By Joni Starr, administrative coordinator, Arts Integrated Learning, Ingham ISD and teaching artist in theatre and dance
I recently had the opportunity to build the best blanket fort ever. Working with two young boys and their father, we took over their living room and constructed, as 5-year-old Jude declared, “the five-station fort.” There was the snack station (complete with table and chairs), the play station (with toys), the hug Howie station (where one could cuddle up to a giant stuffed bear), the sleep station (accessible to the couch for overnights) and the super-secret exit (rolling out onto an oversized bean bag). As I said, this was the best blanket fort ever!
Of course, almost every conversation after this visit refers to the fun my friends and I had with the fort, and everyone agrees that we need to build another one. What I find most interesting is how people think about the next creation. The father scoffs that we can never make another fort like that one, and it might be absurd to even try. Jude doesn’t care about the last fort; he wants to do it again, right now!
This makes me wonder about the creative process and our collective approach to creativity as we age. When we’re young, we don’t care too much about comparison — either to ourselves or to others — we are fully consumed in the doing. When we’re older, much of our creative thought begins with comparison. And this approach can easily hijack our work.
Sir Ken Robinson, author and speaker on arts education, said, “We don’t grow into creativity, we grow out of it.” I think we grow out of creativity because we hold ourselves up to the standards of the past or to the abilities of others. In my work with college students and teachers, I often hear the phrase, “I’m not creative.” As I continue the conversation, I learn the person has had little to no experience with creative training or practice, yet they are holding themselves in comparison with professional musicians, designers and writers. In doing this, they often feel more defeated than inspired.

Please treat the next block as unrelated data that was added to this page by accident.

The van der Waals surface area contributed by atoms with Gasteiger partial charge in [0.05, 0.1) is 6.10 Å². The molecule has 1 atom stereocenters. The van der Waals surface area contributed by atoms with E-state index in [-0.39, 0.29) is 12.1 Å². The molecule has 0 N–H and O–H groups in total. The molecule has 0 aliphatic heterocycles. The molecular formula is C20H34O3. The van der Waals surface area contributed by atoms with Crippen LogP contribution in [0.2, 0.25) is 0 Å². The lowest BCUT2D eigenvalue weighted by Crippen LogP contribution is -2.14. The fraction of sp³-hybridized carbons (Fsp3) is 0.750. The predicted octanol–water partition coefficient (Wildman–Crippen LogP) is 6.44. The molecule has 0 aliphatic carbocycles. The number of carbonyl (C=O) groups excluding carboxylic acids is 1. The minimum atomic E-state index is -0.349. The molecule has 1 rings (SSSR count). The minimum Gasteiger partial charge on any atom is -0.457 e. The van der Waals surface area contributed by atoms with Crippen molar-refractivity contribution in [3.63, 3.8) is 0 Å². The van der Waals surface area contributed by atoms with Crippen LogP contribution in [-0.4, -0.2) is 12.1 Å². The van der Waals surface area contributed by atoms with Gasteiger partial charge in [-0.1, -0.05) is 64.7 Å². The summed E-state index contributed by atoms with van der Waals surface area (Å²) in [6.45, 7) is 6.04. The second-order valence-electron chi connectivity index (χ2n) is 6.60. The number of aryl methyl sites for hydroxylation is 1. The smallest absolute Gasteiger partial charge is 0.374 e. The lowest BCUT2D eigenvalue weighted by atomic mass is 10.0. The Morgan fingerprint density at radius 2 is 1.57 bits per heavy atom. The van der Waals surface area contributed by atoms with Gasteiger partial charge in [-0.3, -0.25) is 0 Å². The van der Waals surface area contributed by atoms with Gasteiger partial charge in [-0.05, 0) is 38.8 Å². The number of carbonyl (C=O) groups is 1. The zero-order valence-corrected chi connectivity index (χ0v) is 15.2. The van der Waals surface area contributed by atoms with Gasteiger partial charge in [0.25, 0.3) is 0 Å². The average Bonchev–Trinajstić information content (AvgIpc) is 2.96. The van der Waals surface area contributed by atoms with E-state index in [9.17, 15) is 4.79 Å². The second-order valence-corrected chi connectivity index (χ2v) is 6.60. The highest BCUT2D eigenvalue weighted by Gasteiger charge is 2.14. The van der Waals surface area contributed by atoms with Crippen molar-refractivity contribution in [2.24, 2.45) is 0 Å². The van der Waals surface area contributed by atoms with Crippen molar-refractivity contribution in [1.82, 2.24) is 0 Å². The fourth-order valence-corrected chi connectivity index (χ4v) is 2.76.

When fully engaged in the doing, as Jude prefers, we are consumed in the making and not in the outcome. It is in the process of creating that we find sparks flying and energy flowing and — crucially — an absence of judgment. This is the engagement and this is what leads to new and unique ideas. Robinson also says, “If you’re not prepared to be wrong, you will never come up with anything original.” But, I question, who is defining ”wrong”? What if every step in the creative process was right until we decide to stop and call the project done?
I am very much looking forward to visiting my friends again and creating the next amazing blanket fort. It will not look like the first; it will be different, unique and it will serve the purpose at hand – to have fun!
Joni explores the intersections between the arts and creativity and teaching and learning. She focuses on the practice of arts integration on local and international levels engaging with many school districts for professional development
Do Schools Kill Creativity? TED talk by Sir Ken Robinson